Remember the lunch I cried about on Sunday? The letter I wrote to California Girl afterward? Who, by the way, still loves me too after reading my world-wide post about her. I was worried, you never know how someone's going to react when you don't know what they think of blogging, you know.
Anyhoo, my bill came to $5.72 that day. No, we didn't eat at McDonald's, if you are wondering. We ate at a lovely brunch spot here in town, I just had the liquid variety of lunch. My fam and I had previous lunch plans, I ate with them, showed up a little late and joined the lovely group of ladies over their bloody marys. And because I never say no to a Sunday afternoon bloody mary (all once every 365 days it happens), that's what I had. Costing $5.72.
Guess what my change was? I gave him a $20. Go on . . . guess! No?
Ok, I'll tell ya. I received $14.25 in change. Pretty close, right?
WHY would I waste a post about this?
Because it wasn't in my favor! I've never seen that at a restaurant. I've seen recent trends where restaurants don't use pennies because they're "obsolete." And I guess I have to say that until they are no longer part of our currency system, they are not obsolete. Until places stop charging $X.99 for something, the penny is still in circulation. Until I stop gathering my change quarterly and come up with enough pennies to equal $5.00, which ain't peanuts to a kid, then the penny is not obsolete.
But I digress. I have received incorrect change in this manner before, but it's always been to my favor. So, if this had been in my favor, I "should have" received $14.30 in change, right? The proper change for my bill would be $14.28, so if they don't use pennies at this location, then I should have been given the extra two cents, rather than them keeping the extra three cents owed me.
Seems like I'm making a big deal over that one cent difference, doesn't it? And in a way I am. But here's where I do my GROSSLY LARGE expansion to a societal issue. In case you haven't noticed, we're becoming a little more rude, a little less civilized with each other. Maybe it's partly because we hide behind the anonymity of social media. Maybe we "say" things over the internet at the safety of our own computer, alone in our homes that we wouldn't necessarily say in public discourse. That's the whole reason I started this blog - look at my profile! I wanted a place where I could "talk" about the things that I can't talk about anyplace else.
Does that make ME rude? I don't think so, but I do think that my incorrect change scenario is evidence of this rude society. I didn't speak up and say something to him because I didn't want to look like a whack job asking to have the correct change, when it amounted to a three cent difference. So instead of saying it to him and being done with it, I''ve been ruminating about it for a few days and am now "venting" about it here, alone, in my office, where the chance of confrontation with him is no longer there.
Had I held him to the standard we should all expect - which is, call me crazy, to rightfully expect to receive the correct change when I pay for something with cash, then maybe it would prevent him from doing it in the future to another customer. Maybe it would prevent him from thinking it's perfectly fine to shortchange a customer because "all we're talking about here is three cents."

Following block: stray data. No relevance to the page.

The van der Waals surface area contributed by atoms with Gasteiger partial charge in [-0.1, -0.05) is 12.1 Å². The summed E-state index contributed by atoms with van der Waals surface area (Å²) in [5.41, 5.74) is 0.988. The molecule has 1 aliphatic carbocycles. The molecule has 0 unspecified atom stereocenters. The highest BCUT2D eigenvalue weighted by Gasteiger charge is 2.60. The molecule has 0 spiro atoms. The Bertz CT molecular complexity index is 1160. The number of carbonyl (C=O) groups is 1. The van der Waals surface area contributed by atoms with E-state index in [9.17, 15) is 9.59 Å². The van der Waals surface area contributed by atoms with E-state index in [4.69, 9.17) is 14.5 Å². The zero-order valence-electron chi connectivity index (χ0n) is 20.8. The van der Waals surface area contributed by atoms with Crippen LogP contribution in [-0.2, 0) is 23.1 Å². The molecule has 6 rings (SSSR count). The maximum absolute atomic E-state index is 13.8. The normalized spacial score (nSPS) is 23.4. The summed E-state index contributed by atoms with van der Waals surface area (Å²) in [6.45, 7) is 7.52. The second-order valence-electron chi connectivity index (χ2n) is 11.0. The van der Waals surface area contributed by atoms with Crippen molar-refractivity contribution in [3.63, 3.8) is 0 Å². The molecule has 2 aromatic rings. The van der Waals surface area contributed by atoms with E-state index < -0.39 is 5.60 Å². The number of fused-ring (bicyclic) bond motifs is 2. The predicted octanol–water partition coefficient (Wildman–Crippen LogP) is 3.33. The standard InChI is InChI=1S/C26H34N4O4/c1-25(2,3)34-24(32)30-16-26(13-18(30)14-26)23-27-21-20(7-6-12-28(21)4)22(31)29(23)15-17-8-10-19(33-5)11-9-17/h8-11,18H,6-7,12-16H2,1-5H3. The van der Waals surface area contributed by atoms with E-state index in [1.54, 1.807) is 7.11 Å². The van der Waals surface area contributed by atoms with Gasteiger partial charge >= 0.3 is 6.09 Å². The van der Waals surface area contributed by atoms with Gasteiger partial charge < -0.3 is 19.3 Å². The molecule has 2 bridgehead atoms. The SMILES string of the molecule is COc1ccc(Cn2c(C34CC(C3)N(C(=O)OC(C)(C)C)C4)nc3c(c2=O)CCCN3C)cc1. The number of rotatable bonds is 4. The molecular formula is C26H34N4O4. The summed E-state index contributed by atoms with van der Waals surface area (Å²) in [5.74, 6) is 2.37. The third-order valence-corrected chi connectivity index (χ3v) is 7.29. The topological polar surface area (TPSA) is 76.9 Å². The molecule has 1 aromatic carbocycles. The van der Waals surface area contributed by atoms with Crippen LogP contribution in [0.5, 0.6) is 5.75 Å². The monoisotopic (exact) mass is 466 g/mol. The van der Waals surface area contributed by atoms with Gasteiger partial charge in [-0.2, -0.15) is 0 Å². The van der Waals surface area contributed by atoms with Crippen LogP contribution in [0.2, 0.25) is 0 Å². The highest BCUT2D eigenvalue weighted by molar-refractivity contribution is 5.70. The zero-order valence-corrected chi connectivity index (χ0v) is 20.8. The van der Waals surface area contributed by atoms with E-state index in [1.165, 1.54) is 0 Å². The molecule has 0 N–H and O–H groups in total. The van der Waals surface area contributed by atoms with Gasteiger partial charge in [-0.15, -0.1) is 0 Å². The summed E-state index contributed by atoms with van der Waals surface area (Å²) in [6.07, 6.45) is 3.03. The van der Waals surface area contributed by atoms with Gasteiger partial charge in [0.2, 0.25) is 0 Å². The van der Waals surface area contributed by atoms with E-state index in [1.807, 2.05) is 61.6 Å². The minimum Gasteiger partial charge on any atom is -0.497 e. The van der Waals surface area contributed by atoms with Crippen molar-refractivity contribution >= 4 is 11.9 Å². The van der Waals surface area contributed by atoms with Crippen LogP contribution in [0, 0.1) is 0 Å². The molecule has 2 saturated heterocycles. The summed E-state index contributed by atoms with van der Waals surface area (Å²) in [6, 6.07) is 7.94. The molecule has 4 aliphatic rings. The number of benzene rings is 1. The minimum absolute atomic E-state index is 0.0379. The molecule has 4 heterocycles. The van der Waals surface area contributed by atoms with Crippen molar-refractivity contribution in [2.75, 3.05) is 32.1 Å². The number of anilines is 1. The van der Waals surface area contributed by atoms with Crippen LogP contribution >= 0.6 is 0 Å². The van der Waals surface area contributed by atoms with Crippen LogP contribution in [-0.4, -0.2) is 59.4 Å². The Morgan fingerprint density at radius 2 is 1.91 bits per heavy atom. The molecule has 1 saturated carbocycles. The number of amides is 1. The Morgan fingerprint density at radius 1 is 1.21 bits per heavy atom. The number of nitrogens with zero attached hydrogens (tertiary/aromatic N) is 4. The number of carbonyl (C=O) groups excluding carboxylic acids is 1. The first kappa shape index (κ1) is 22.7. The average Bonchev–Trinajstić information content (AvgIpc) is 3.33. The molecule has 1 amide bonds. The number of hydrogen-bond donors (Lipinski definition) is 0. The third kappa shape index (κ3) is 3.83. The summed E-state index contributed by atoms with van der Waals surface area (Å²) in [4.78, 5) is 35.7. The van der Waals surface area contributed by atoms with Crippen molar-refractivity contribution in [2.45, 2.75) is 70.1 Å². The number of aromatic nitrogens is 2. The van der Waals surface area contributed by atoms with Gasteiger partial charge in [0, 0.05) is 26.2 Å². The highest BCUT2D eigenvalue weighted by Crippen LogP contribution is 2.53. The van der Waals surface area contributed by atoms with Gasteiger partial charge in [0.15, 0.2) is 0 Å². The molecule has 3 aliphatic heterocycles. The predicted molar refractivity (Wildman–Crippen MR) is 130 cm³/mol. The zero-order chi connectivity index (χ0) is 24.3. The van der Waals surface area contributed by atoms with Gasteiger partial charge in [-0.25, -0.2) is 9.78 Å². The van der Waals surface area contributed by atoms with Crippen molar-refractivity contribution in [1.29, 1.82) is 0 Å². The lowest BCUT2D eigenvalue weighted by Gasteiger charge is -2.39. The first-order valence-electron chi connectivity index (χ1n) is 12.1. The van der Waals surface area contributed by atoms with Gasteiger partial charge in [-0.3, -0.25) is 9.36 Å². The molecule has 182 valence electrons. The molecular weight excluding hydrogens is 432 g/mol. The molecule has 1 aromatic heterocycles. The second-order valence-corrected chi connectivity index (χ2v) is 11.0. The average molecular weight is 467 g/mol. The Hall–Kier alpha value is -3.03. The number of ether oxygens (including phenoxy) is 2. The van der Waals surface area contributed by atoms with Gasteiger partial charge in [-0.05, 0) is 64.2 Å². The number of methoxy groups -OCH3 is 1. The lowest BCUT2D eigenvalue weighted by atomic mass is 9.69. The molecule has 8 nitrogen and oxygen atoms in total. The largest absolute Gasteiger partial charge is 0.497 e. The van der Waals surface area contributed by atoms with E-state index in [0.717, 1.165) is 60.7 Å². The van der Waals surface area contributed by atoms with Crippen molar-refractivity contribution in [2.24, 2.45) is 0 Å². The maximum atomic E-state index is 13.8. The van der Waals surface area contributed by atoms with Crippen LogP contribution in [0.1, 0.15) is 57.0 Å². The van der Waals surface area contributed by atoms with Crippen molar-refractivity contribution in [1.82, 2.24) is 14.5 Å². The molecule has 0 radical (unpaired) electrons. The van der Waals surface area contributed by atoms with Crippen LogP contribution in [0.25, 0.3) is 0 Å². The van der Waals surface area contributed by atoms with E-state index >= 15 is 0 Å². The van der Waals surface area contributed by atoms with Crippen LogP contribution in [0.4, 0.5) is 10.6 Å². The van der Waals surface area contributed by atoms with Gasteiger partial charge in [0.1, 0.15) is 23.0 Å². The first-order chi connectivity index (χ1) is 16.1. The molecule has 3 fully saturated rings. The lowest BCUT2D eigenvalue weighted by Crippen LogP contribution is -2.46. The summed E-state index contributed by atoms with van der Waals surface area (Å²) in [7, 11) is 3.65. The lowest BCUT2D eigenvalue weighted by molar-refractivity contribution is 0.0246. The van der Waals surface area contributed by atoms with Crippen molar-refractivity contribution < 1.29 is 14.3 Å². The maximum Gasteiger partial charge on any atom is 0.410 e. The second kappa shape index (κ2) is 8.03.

That's what I do with my kids - I hold them to certain standards of honesty and civility and respect. I would NEVER tell them it's ok to settle for something less than what's honest. Except for Santa, Easter Bunny and Tooth Fairy, my three exceptions. Which does haunt me, don't think it doesn't. I've debated . . . but I always come back to the magic of childhood outweighing the truth of those "people."
Back to the issue. The thing is, I really like this place - it's one of the nicest places in town here. I don't WANT to feel shortchanged by them.
Most people woudn't care a LICK about this, I know. And I'm sure I have some readers right now wondering why on Earth I'm so worked up about three cents?
I'll tell you why - it's something I heard from my parents my WHOLE life and I never understood it growing up. It's not something that I think you GET until you're a grown-up. But it's the PRINCIPLE OF THE MATTER. It has to be in ALL-CAPS because that's how I remember my parents saying it to me.
"Miss E, you never cheat, even a little bit, because it's the PRINCIPLE OF THE MATTER, not the fact that it's 'minor' cheating."
"Miss E, you never keep extra change from someone, even if it's not a big deal because it's the PRINCIPLE OF THE MATTER."
"Miss E, we are returning the dirty, worn down arm missing Star Wars figure you brought home from the church playroom today. You can't keep it, even if it's a hunk o'junk because it's the PRINCIPLE OF THE MATTER. You took something that wasn't rightfully yours."
It's just not OK to think that because something is a small transgression, it's not a transgression. Because it has to do with, say it with me now, the PRINCIPLE OF THE MATTER, not the diminutive size of the transgression.
I wish more people felt this crazy notion, PRINCIPLES, was more important today. It's hard feeling like a salmon swimming upstream against the tide of "IT'S NO BIG DEAL" when you're trying to raise your kids with values and ethics. But I'll keep trying. Our future's at stake. And I thank my parents for drilling THIS Principle into my moral fiber.
I Can't Believe I'm This Worked Up Over a Lousy Three Cents